Fall Winter 07

The Core


Summer in the City

In Fermi’s Footsteps

Seeds of Change


Editor's Note

Vox Populi

Science Beyond Boundaries

Supporting Students as They Are

Summer Stock

Head of the Class

Geeking Out

Goin' West

Go Ask Alumni


We asked alumni to share with us the most memorable question they could recall being asked during their time at the College.

“The most memorable experience of my College years was reading The Protestant Ethic and the Spirit of Capitalism by Max Weber. The question that came out of that book was, ‘How do the religious beliefs of a population affect public policy and the actions of individual members of that population?’ David Halberstam in The Best and the Brightest looks at how U.S. foreign policy and the war in Vietnam were affected by America’s Christian beliefs, political pollsters look at religion and voting patterns, and there are studies on the effect of religion and child rearing. On the whole, however, most scholars find this issue too hot to touch and it remains a question I have been unable to answer for the last 40-plus years.”
Alan Bloom, AB’68

“That’s easy....
“‘Is that half dark or light?’
“Harold’s Chicken counter at 53rd and Kenwood.”
Peter McCarthy, AB’84

“It was during my second year in Allen Sanderson’s Intro to Microeconomics class.

“Sanderson presented the following situation to the women in the class: If your husband made enough money (whatever amount of money you felt comfortable as being enough), and he was guaranteed that for life, how many of you would not work? Only a few women raised their hands.

“Sanderson presented the same situation to the men in the class, yet this time it was their wives who would make enough money. All the men quickly shot up their hands—they would happily not work. “

A very interesting economic and sociological question.”
Liz Frate, AB’04, AM’06

“There are two questions from exams that I still remember after nearly 60 years.

“One was on a math exam essay question. We were given a never published paper to read which discussed a new type of non-Euclidean math and the moon. Being very Euclidean-oriented, the mere idea shook my world to the core. I passed the exam but had no memory of what I wrote and can still remember how upset I was. No other new concept or idea has ever had a similar effect on my mind.

“The other was on an exam for Observation, Orientation and Integration. It gave a quote from Kant and multiple-choice answers as to its meaning, all of which seemed equally valid. I had no clue as to which was correct and guessed. A week later, reading Time magazine, I saw a full-page advertisement for Continental Can with the Kant quote. I wondered what the Time readers made of the quote and decided I must have missed something obvious, or perhaps it was a universal truth of great importance.”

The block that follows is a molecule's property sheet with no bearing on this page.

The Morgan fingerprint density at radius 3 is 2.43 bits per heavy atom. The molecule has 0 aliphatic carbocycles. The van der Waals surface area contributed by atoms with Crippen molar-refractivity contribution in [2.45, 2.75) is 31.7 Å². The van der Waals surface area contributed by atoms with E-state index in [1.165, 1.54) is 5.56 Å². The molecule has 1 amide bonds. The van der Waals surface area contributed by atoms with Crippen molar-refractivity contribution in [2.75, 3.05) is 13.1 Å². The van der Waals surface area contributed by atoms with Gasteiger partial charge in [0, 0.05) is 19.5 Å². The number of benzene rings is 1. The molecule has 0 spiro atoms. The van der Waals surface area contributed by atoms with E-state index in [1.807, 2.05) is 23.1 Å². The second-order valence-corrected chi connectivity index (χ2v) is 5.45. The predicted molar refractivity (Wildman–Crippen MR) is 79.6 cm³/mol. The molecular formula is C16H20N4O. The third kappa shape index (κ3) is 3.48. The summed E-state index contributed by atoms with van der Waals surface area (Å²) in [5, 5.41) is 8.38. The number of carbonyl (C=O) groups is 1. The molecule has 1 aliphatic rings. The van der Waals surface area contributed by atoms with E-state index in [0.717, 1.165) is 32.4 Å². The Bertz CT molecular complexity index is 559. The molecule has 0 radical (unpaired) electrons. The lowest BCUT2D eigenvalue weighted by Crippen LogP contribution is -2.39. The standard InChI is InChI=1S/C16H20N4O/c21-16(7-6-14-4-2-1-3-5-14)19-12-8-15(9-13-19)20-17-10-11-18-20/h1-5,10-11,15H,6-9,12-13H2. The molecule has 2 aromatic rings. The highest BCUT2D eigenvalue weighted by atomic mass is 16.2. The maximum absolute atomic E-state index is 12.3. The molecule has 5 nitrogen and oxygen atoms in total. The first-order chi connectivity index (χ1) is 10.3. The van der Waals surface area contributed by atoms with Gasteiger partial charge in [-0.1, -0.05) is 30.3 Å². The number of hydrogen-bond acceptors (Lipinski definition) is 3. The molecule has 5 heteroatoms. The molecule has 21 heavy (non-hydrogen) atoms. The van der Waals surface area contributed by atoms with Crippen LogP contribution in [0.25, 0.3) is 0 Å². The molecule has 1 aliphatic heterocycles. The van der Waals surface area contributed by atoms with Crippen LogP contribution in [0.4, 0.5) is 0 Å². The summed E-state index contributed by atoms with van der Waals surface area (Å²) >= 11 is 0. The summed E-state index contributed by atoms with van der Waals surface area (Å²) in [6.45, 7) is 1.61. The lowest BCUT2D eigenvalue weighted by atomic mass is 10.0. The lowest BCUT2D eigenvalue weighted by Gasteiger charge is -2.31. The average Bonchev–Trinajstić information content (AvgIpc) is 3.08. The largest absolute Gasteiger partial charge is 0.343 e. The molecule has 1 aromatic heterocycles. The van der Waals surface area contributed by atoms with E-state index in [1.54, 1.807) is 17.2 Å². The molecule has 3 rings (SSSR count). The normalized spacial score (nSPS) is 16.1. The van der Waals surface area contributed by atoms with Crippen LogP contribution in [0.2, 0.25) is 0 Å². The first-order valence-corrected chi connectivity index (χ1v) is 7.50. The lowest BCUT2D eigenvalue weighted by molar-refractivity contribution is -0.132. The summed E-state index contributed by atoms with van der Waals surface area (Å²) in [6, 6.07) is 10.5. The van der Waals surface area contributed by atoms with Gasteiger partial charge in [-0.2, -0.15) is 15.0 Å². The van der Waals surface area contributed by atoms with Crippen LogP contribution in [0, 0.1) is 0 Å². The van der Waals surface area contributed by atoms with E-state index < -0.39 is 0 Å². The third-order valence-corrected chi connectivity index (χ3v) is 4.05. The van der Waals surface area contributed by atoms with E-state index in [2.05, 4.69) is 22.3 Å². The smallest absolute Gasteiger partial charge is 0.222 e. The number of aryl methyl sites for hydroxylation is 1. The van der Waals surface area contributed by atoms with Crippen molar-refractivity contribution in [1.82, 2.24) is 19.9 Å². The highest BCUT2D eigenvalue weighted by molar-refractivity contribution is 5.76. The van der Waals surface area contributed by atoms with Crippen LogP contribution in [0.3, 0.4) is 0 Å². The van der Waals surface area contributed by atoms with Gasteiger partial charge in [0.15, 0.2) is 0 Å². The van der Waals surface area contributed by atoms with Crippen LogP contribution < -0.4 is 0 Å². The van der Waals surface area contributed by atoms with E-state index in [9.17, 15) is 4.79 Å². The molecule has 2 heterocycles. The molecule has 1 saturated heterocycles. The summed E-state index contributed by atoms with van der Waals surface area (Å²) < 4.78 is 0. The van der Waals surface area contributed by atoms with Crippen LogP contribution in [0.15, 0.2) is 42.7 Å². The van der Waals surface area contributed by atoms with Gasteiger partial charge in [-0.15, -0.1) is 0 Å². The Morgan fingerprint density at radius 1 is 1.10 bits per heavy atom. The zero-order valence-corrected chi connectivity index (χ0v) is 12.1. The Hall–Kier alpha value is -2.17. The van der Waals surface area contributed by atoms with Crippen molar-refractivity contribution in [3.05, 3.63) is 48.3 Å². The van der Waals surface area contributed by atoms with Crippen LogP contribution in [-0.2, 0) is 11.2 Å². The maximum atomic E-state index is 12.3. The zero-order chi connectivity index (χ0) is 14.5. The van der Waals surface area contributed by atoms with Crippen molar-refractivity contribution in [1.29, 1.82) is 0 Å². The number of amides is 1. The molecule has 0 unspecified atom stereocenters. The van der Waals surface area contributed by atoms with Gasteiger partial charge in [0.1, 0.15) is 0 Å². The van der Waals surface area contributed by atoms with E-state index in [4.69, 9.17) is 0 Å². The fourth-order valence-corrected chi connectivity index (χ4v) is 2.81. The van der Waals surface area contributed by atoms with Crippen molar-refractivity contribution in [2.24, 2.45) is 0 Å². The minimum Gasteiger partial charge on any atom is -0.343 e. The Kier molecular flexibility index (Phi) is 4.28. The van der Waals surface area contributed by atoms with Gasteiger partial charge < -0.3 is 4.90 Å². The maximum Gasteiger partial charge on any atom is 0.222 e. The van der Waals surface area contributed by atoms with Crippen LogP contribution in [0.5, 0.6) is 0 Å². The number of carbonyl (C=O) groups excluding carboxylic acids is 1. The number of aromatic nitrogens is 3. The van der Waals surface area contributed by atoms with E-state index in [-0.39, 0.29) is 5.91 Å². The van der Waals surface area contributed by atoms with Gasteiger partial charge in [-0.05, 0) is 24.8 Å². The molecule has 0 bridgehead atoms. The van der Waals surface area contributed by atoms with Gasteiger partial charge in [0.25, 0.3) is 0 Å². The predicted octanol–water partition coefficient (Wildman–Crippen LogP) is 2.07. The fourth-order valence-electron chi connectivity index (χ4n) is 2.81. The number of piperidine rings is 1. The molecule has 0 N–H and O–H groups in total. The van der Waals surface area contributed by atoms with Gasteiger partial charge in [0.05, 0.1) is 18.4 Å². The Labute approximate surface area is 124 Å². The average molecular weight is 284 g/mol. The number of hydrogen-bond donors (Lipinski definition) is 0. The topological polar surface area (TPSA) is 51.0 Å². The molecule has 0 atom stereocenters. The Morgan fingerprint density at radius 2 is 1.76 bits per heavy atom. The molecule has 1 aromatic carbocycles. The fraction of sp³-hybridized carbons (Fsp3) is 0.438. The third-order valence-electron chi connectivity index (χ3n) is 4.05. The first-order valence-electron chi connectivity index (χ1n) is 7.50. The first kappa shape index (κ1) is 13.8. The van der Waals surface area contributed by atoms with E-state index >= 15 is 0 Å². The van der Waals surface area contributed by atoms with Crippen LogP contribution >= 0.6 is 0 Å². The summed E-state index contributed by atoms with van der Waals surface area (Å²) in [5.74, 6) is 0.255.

Kari Rubin, AB’51

“It was the answer that was so interesting.

“The question was: Is it better to be a pig satisfied or Socrates dissatisfied?

“And the answer was: If you are asking the question it is too late.”
Sylvia Winter, AB’53

“In response to the invariable probing of the meaning of a text, the follow-up question was always, ‘But what do you mean by mean?’”
Judith E. Stein, AB’62, AM’64

“It was 1958 on the first day of Professor Wegener’s OMP [Organizations, Methods, and Principles of the Sciences] class. Professor Wegener, an initially forbidding character, spent the opening five minutes— or so it seemed—busily reaming out his pipe in perfect silence. As we students grew restive, he wheeled on some hapless young man in the first row and barked, ‘You, what is truth?’ We all sighed and thought that it was going to be a long quarter.”
Linda Rosenberg Sher, AB’59

“The most memorable question asked of me during my time at the College came in Karl Weintraub’s section of the History of Western Civilization in early 1984. At the end of one class Mr. Weintraub asked in his inimical Socratic style and his booming German accent, ‘Where was the center of Western Civilization in the year 1000? Mr. Baum?’ My reply? ‘In the East.’

“While one can make a certain argument for the validity of that answer, it wasn’t what he was looking for. He grimaced and moved on. However, some classmates have not moved on, ridiculing me from that day to the present.”
Ed Baum, AB’86

“Professor Amy Kass asked, ‘What is an excellent human being and citizen?’ For the next three quarters we pondered, read, and debated the question for HBC. Were the answers in glory, intellect, love, or worship? Opinions were heated. One day Mrs. Kass directed the discussion group to search their souls and answer, ‘Are you ambitious?’ A few tentative hands went up, including mine. ‘Why?’ Mrs. Kass did not expect an answer, but her questions remained with me long after spring quarter. I thought I wanted to study forever, write brilliant books, win a few Nobel Prizes, and bask in the admiration of my peers. How did my ambitions reflect on me as a human being and citizen? Compared with the heroes of our texts (obvious and unsung), my dreams seemed selfish and arrogant.

“When I ultimately left Chicago it was to pursue a career in urban public education, decidedly not a field of glory or recognition. I may never be an excellent human being or citizen, but for my students I wake up trying. Each and every child is a challenge and an object of wonder. And, regardless of their first language or lunch status, every single one of them will graduate from college. Am I ambitious? Damn straight!”
Amy Althoff, AB’03